Wednesday, June 30, 2010

Style in Games

I recently played a pen-and-paper game (via ventrilo) with a coworker and 3 other friends. It wasn't Dungeons and Dragons. In fact, the game is experimental and yet unpublished (Unsure whether it will be or not).

The intent of the game is to role-play as if your character were one of the stars of an anime series. Before playing, you create a character sheet and write a bunch of skills down that you deem your character has. When you're in any kind of encounter, you pick a skill that seems appropriate and roll the dice. On a pass, you narrate how the encounter plays out. In any character-appropriate way you want.

I noticed that the game's focus is Style. The Game-Master (GM) presented a plot, and essentially, we were guaranteed to succeed in the end. But the important part of the game was that opportunity of succeeding your way.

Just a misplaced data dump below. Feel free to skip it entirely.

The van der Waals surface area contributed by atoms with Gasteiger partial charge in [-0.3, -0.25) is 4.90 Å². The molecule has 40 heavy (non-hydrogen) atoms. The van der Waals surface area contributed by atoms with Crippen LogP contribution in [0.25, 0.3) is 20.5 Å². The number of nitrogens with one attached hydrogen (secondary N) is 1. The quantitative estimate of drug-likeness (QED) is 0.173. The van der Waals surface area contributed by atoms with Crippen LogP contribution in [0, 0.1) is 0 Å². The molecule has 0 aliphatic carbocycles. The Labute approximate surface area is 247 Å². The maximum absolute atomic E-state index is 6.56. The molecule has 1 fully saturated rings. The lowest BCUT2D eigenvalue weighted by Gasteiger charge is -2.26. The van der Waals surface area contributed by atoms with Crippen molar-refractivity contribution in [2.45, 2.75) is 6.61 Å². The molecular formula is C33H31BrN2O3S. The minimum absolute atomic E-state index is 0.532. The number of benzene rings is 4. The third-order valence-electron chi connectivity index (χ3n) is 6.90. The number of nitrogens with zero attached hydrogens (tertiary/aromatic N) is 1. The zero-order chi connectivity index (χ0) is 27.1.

Players all want something different. I won't take the time to explain how diverse our characters were in the Pen-and-paper game I've been talking about, but they were each completely unique.

Thinking about it, the best video games allow players to do things their way. It's easy to criticize World of Warcraft for forcing players into a tank/dps/healer group structure, but at the same time, each individual player gets to choose from various classes. You also get to choose races, the quests you want to accept, the areas you want to explore--even pvp vs. questing vs. raiding.

Some shooters give you many choices of how to defeat your opponents. Different tools/weapons, and even different results for shooting a monster in the arm versus the leg or torso.

The games that will succeed on a grand scale will cater to each player's style. The current trends point to games doing one thing really well. But fortunately, there are many games to choose from. Find one that suits your style or play one that lets everybody play their way. What really matters is doing things your way.

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